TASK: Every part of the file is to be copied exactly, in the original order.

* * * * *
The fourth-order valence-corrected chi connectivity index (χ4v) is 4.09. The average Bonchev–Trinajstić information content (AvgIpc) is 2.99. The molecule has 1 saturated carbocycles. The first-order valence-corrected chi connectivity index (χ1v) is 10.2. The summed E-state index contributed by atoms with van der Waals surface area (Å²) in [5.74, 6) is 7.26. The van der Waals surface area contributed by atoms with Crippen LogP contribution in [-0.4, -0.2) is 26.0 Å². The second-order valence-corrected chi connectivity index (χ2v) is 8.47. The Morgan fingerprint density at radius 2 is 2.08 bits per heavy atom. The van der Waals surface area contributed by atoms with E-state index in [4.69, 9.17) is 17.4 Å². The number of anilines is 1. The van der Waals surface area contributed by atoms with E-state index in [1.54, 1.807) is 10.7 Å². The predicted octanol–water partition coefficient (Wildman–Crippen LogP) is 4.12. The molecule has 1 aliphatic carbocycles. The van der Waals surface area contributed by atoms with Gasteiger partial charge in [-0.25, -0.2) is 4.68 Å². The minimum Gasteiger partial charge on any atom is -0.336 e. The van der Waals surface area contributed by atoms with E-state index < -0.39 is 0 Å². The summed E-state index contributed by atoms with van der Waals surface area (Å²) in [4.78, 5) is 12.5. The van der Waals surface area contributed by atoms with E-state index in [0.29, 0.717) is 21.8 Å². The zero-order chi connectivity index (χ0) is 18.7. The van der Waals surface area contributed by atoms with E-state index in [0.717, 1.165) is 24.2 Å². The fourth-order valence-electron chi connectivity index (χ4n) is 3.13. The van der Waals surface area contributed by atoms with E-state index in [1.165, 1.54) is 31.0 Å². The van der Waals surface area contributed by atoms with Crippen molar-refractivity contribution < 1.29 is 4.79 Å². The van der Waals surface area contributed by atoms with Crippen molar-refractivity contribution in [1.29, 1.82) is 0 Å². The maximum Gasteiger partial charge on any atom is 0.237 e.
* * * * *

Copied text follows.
The fourth-order valence-corrected chi connectivity index (χ4v) is 4.09. The average Bonchev–Trinajstić information content (AvgIpc) is 2.99. The molecule has 1 saturated carbocycles. The first-order valence-corrected chi connectivity index (χ1v) is 10.2. The summed E-state index contributed by atoms with van der Waals surface area (Å²) in [5.74, 6) is 7.26. The van der Waals surface area contributed by atoms with Crippen LogP contribution in [-0.4, -0.2) is 26.0 Å². The second-order valence-corrected chi connectivity index (χ2v) is 8.47. The Morgan fingerprint density at radius 2 is 2.08 bits per heavy atom. The van der Waals surface area contributed by atoms with E-state index in [4.69, 9.17) is 17.4 Å². The number of anilines is 1. The van der Waals surface area contributed by atoms with E-state index in [1.54, 1.807) is 10.7 Å². The predicted octanol–water partition coefficient (Wildman–Crippen LogP) is 4.12. The molecule has 1 aliphatic carbocycles. The van der Waals surface area contributed by atoms with Gasteiger partial charge in [-0.25, -0.2) is 4.68 Å². The minimum Gasteiger partial charge on any atom is -0.336 e. The van der Waals surface area contributed by atoms with E-state index < -0.39 is 0 Å². The summed E-state index contributed by atoms with van der Waals surface area (Å²) in [4.78, 5) is 12.5. The van der Waals surface area contributed by atoms with E-state index in [0.29, 0.717) is 21.8 Å². The zero-order chi connectivity index (χ0) is 18.7. The van der Waals surface area contributed by atoms with E-state index in [0.717, 1.165) is 24.2 Å². The fourth-order valence-electron chi connectivity index (χ4n) is 3.13. The van der Waals surface area contributed by atoms with E-state index in [1.165, 1.54) is 31.0 Å². The van der Waals surface area contributed by atoms with Crippen molar-refractivity contribution < 1.29 is 4.79 Å². The van der Waals surface area contributed by atoms with Crippen molar-refractivity contribution in [1.29, 1.82) is 0 Å². The maximum Gasteiger partial charge on any atom is 0.237 e.